Mod this up. My parents, grandparents, and un-tech friends all run 1280x1024 right now (nevermind in 2000). I run 1920x1200 at home and 2560x1600 at work (27" LCD at home, 30" LCD at work). Most people complain of things being too small; they want the icons big enough where they can see them from 10 feet away. If all you're doing is email and a bit of web surfing, a high resolution isn't as much of a drive for you. Gamers might spend the majority of the $$$ that flows into the home PC business (or at least upgrade the most often) but the casual users account for the most number of sales.
  • Re:Hmm (Score:3, Insightful)

    by dangitman (862676) on Sunday September 06, 2009 @08:09AM (#29330775)
    Oh boy, a whole extra 120 lines!
  • Re:Hmm (Score:3, Insightful)

    by Barny (103770) <bakadamage-slashdot@yahoo.com> on Sunday September 06, 2009 @08:28AM (#29330869) Homepage Journal

    Point out to me how many console games are rendered at 1080p with 8x AA and 16x AF?

  • by Anonymous Coward on Sunday September 06, 2009 @08:49AM (#29330961)

    But for the love of god can we please stop with the "bending over" and "lubing up" talk when discussing what are really very trivial matters such as retailer dishonesty? It's pretty lame to bilk your customers and nobody really deserves to be treated like that, but it's in no way close to being sodomized. It really isn't. .

    Sounds like he knows what he's talking about.

  • by Nemyst (1383049) on Sunday September 06, 2009 @09:26AM (#29331205) Homepage
    Please remember that HDMI is just a digital HD cable technology! The component (YPbPr) cables that still come with the consoles ARE also HD, just analog HD. It still looks great on a HDTV; the biggest difference is that you don't absolutely need a TV made in the last 4 years to benefit from it as CRTs and older LCD/Plasma TVs had the connectors too.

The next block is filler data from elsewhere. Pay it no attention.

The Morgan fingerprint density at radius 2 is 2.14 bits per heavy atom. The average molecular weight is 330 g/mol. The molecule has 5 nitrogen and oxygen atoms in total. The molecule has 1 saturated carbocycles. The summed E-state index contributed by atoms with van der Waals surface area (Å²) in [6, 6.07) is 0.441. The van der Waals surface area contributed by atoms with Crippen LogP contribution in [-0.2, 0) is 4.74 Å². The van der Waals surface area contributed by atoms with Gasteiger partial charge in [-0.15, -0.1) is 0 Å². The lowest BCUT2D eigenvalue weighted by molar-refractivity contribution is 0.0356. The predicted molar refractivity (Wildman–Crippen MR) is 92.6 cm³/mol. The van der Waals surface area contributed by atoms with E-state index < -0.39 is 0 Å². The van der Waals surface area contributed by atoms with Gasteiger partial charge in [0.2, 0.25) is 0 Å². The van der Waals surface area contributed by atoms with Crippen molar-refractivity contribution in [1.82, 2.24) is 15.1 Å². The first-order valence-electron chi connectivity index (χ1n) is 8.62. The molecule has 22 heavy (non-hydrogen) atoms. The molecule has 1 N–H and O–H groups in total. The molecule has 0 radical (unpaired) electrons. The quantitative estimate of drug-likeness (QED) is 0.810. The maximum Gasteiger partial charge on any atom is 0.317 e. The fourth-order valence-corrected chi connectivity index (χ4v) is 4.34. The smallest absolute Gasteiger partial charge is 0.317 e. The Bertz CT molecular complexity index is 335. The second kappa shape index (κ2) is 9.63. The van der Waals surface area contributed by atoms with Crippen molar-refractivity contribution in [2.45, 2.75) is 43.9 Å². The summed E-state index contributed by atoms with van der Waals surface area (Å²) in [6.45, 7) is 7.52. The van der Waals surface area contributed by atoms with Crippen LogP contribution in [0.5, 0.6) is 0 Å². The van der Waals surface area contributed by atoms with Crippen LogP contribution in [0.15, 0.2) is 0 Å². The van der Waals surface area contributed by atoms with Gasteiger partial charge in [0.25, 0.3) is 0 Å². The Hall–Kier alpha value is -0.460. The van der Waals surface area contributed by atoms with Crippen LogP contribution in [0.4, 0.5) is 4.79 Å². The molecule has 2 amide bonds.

Case in point, my Xbox 360 is plugged to my 52" HDTV through component connectors and the picture is very sharp and vivid. It may not equal HDMI, but most consumers won't actually notice or mind.
  • by jd2112 (1535857) on Sunday September 06, 2009 @09:51AM (#29331397)
    So they can sell you a $2.95 HDMI cable for $59.95.
  • Re:Hmm (Score:3, Insightful)

    by drsquare (530038) on Sunday September 06, 2009 @10:01AM (#29331441)

    When people talk about 'gamers', it's best to remember that the biggest-selling games are things like the Sims and World of Warcraft. These people are as much gamers as people spending a thousand dollars to play Crysis with all the sliders turned up.

  • by armareum (925270) on Sunday September 06, 2009 @03:43PM (#29334145)

    The price drop makes the console more competitive. Without an HDMI cable in the pakcage the customer will have to buy an HDMI cable (hopefully from the vendor); these are cheap to make but retail for about £10/$10 IIRC. Console maker and vendor both win.

The sooner all the animals are extinct, the sooner we'll find their money. - Ed Bluestone